The mode of the camera may change from inactive to active for a variety of reasons. If the masked camera system is being utilized by a facility and the facility security determines there is a high enough threat level, they may activate the system. If the masked camera is employed by a home security system, the owner can activate it remotely anytime that is desired.
The exact shape of either the solid shape (304) or transparent shape (308) is not limited to the triangle shape shown. The shape could be of any design including a logo or symbol.
The cylindrical piece (408) could be caused to rotate (416) by any means known in the art. In one embodiment, the cylindrical piece (408) could be secured along a track and be caused to rotate (416) through any electrical, magnetic, or mechanical force. The means by which to move the cylindrical piece may be placed anywhere inside (404) the chassis (402) of the device.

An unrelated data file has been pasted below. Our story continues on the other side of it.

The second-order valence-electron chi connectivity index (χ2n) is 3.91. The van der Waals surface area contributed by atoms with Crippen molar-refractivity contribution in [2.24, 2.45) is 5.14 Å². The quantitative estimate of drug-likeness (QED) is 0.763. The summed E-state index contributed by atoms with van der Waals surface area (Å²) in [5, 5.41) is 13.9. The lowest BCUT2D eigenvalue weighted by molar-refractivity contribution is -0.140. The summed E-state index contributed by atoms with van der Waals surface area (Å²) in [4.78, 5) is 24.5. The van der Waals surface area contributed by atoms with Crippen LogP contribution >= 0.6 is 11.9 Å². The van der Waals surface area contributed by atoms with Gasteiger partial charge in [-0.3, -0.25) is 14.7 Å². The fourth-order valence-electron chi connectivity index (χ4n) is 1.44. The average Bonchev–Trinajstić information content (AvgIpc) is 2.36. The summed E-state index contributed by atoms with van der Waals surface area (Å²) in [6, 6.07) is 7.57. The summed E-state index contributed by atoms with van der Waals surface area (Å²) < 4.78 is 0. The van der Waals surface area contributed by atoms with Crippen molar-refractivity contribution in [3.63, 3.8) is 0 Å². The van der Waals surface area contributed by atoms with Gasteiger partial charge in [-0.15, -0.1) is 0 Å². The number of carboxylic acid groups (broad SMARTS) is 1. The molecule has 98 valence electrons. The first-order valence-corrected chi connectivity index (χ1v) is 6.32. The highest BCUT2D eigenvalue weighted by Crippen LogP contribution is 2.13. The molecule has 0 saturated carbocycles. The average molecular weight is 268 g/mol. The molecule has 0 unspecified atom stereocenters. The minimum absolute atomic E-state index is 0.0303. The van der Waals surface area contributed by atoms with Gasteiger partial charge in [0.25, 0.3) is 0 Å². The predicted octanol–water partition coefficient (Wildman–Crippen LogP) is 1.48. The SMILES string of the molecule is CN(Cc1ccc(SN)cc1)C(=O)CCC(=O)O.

The solid section (410) and the transparent section need not be 180 degrees apart as shown. The solid section (410) and the transparent section (412) may be any space apart along the cylindrical piece. The solid section may be made of any material which does not allow enough light sufficient for a camera to operate to pass through. In one embodiment, the solid section may be formed of the same material forming the cylindrical piece (408). The transparent section (412) may be formed of any material able to let in enough light sufficient for a camera to operate and monitor the area.
Like other embodiments previously discussed, the movable member (504) could be made of any material which will sufficiently block light from the camera lens (508). The movable member (504) itself may be caused to slide (510) by any means known in the art.